Conversations For Transformation: Essays Inspired By The Ideas Of Werner Erhard

Conversations For Transformation

Essays By Laurence Platt

Inspired By The Ideas Of Werner Erhard

And More

A Red Rag To A Bull

Elm House, Napa, California, USA

August 21, 2013

"You're never angry with who you're angry with. You're angry with who you're angry with reminds you of." ... Laurence Platt

This essay, A Red Rag To A Bull, is the companion piece to

We're most ourselves when we're making distinctions. We're most who we really are when we're making distinctions. We're most human  when we're making distinctions. The essential  thing which distinguishes we human beings is our ability to distinguish. In this regard, there's a certain distinction which is so fundamental  that making it has the power to transform Life. It's a distinction which is simple  enough to make. Yet making it isn't easy. If making it were easy, the world would be transformed by now. What it is is distinguishing who we aren't from who we are.

A colleague of mine is visiting with me at the amazing Cowboy Cottage in the Napa Valley, the wine country  in California where I live. As we gaze out over the cattle pasture, he opens up enough to share a recent episode in which he became angry. He isn't righteous about it. I can tell he regrets it. He shares how it left him disempowered and more than a little embarrassed. Given the work environment in which it occurred and the work associates who witnessed his outburst, he suspects there'll be costs and consequences for him in the long run which will soon materialize.

He says "The worst thing about it is I had no idea  I have such anger.". And I say "You're totally mistaken. You don't have anger.". "What do you mean?" he asks, sounding more than a little perplexed.". "You don't have anger" I repeat. "Anger has you. That's  the problem.".

He opens his mouth as if to respond ... then closes it again. It's a few moments before he says anything more. A herd of cattle comes into view, stands still, then starts grazing. "I get it" he says finally, ruefully. And he does  get it - I can tell. "So what's next?" he asks rhetorically to no one in particular, "Anger management?". "If you say so" I offer. "What that will teach you is how to deal  with your anger. If you deal with your anger, it will deal with you. Like a lovers' embrace, you're entangled with it forever.". To say he looks forlorn  at this point is an understatement. He looks outright dejected.

"Try this" I say. "Try distinguishing  your anger. It's not who you are, but you're responsible for it. When you distinguish your anger, you  have anger - it  doesn't have you. When you have it, you can be responsible for it. When you're responsible for it, you can clean up whatever there is for you to clean up as a result of your anger, with whomever there is to clean it up. Right now, anger has you. You don't have it. So it's impossible for you to be responsible for it - which makes it impossible for you to clean up whatever there is to clean up as a result of it.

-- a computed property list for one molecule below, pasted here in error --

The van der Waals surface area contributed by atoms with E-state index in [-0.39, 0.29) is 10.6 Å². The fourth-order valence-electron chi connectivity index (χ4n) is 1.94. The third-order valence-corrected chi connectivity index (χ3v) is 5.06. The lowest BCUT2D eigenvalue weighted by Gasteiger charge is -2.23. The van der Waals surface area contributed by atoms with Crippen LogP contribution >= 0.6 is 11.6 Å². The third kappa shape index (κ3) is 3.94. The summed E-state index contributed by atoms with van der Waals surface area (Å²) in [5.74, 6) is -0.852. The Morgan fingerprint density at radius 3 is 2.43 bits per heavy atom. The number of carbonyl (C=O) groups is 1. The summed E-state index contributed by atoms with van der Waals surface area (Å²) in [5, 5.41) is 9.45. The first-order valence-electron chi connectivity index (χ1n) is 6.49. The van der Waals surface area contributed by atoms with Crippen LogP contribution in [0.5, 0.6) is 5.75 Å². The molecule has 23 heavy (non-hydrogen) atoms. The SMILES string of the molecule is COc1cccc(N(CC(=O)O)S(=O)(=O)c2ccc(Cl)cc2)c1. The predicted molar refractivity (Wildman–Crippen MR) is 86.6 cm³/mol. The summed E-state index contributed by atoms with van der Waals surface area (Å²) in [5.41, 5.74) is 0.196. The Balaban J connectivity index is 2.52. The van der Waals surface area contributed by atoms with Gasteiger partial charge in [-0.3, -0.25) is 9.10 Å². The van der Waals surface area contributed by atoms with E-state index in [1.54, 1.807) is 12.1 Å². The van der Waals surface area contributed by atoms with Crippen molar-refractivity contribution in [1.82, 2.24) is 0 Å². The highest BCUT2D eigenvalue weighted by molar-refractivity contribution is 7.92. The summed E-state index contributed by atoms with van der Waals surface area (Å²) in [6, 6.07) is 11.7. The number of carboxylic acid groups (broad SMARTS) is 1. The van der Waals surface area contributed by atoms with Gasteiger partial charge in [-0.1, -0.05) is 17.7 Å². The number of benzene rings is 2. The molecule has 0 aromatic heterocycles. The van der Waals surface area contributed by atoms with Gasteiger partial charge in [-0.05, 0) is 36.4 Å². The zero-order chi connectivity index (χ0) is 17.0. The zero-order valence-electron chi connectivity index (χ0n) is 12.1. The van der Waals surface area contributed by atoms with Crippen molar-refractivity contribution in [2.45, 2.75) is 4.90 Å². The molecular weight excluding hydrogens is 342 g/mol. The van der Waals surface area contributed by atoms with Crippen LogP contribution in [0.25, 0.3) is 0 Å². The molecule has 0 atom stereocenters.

There's more: when you distinguish your anger, who you are, the distinguisher, becomes the major player. Until you distinguish your anger, anger is the major player. When anger is the major player it consumes  you, and who you are (for all intents and purposes) is lost. Listen: there's only one thing worse than being consumed by anger: being consumed by anger and  losing who you are.".

Another silence. The cattle move to a new grazing patch a few yards away. Then he says "I see that. I get that. The trouble is it just starts all by itself.". "No it doesn't" I say. "Anger is never in the moment. Anger is always  triggered by a reminder of something that happened in the past. The current situation, whatever it is (and it doesn't matter what  it is), is simply a red rag to a bull.".

From the Cambridge International Dictionary:

be like a red rag to a bull
to be certain to produce an angry or violent reaction

Here's the thing: a bull can't make distinctions  the results of which alter its behavior. We human beings can. You and I possess within ourselves, at every moment of our lives, under all circumstances, the power to make distinctions (as Werner Erhard may have said). Regarding anger and being angry, here are three essential distinctions to make:

 1)  distinguish your anger (who you aren't) from who you are, and
 2)  distinguish who / what you're angry with reminds you of, and
 3)  distinguish who / what you're angry with, from who / what it reminds you of.

Distinguishing, like a paintbrush for a painter, is the essential tool for a human being. Anger and being angry, once distinguished, lose their power. Once they've lost their power, it's only our choice  to continue keeping them around which keeps them around - or not. A red rag to a bull can't be distinguished by the bull as just a red rag. We human beings, on the other hand, should we choose to exercise it, always  have the power to distinguish anger as anger. We have the power to distinguish anger and being angry as who we aren't, and in so doing disempower it.

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